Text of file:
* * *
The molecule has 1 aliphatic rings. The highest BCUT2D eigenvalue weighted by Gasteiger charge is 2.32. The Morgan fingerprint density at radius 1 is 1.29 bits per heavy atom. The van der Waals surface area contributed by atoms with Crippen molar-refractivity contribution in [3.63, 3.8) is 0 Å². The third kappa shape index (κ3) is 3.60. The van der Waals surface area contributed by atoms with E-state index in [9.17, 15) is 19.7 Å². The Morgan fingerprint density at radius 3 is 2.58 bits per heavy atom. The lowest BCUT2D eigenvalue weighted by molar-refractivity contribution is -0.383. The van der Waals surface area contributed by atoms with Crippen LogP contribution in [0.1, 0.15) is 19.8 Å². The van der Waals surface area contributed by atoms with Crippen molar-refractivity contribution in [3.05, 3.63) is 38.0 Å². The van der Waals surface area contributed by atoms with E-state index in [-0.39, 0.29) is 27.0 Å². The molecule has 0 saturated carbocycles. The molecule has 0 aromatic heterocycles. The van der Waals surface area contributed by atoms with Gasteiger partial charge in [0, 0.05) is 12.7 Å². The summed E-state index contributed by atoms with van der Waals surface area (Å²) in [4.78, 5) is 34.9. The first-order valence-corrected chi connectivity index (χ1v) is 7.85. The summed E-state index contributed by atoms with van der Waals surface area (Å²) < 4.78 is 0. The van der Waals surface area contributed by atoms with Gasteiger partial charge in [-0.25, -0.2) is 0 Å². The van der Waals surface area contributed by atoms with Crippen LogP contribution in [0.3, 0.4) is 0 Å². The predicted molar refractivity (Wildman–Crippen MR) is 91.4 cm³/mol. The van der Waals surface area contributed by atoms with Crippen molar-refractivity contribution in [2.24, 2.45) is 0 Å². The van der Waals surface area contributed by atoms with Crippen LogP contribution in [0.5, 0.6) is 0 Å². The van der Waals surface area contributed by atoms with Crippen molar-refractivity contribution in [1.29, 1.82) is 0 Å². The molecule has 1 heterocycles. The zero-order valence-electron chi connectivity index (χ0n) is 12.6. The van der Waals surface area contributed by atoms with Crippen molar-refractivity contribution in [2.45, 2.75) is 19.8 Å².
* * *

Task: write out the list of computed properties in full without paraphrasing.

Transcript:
The molecule has 1 aliphatic rings. The highest BCUT2D eigenvalue weighted by Gasteiger charge is 2.32. The Morgan fingerprint density at radius 1 is 1.29 bits per heavy atom. The van der Waals surface area contributed by atoms with Crippen molar-refractivity contribution in [3.63, 3.8) is 0 Å². The third kappa shape index (κ3) is 3.60. The van der Waals surface area contributed by atoms with E-state index in [9.17, 15) is 19.7 Å². The Morgan fingerprint density at radius 3 is 2.58 bits per heavy atom. The lowest BCUT2D eigenvalue weighted by molar-refractivity contribution is -0.383. The van der Waals surface area contributed by atoms with Crippen LogP contribution in [0.1, 0.15) is 19.8 Å². The van der Waals surface area contributed by atoms with Crippen molar-refractivity contribution in [3.05, 3.63) is 38.0 Å². The van der Waals surface area contributed by atoms with E-state index in [-0.39, 0.29) is 27.0 Å². The molecule has 0 saturated carbocycles. The molecule has 0 aromatic heterocycles. The van der Waals surface area contributed by atoms with Gasteiger partial charge in [0, 0.05) is 12.7 Å². The summed E-state index contributed by atoms with van der Waals surface area (Å²) in [4.78, 5) is 34.9. The first-order valence-corrected chi connectivity index (χ1v) is 7.85. The summed E-state index contributed by atoms with van der Waals surface area (Å²) < 4.78 is 0. The van der Waals surface area contributed by atoms with Gasteiger partial charge in [-0.25, -0.2) is 0 Å². The van der Waals surface area contributed by atoms with Crippen LogP contribution in [0.3, 0.4) is 0 Å². The predicted molar refractivity (Wildman–Crippen MR) is 91.4 cm³/mol. The van der Waals surface area contributed by atoms with Crippen molar-refractivity contribution in [2.24, 2.45) is 0 Å². The van der Waals surface area contributed by atoms with Crippen LogP contribution in [0.5, 0.6) is 0 Å². The van der Waals surface area contributed by atoms with Crippen molar-refractivity contribution in [1.29, 1.82) is 0 Å². The molecule has 1 heterocycles. The zero-order valence-electron chi connectivity index (χ0n) is 12.6. The van der Waals surface area contributed by atoms with Crippen molar-refractivity contribution in [2.45, 2.75) is 19.8 Å².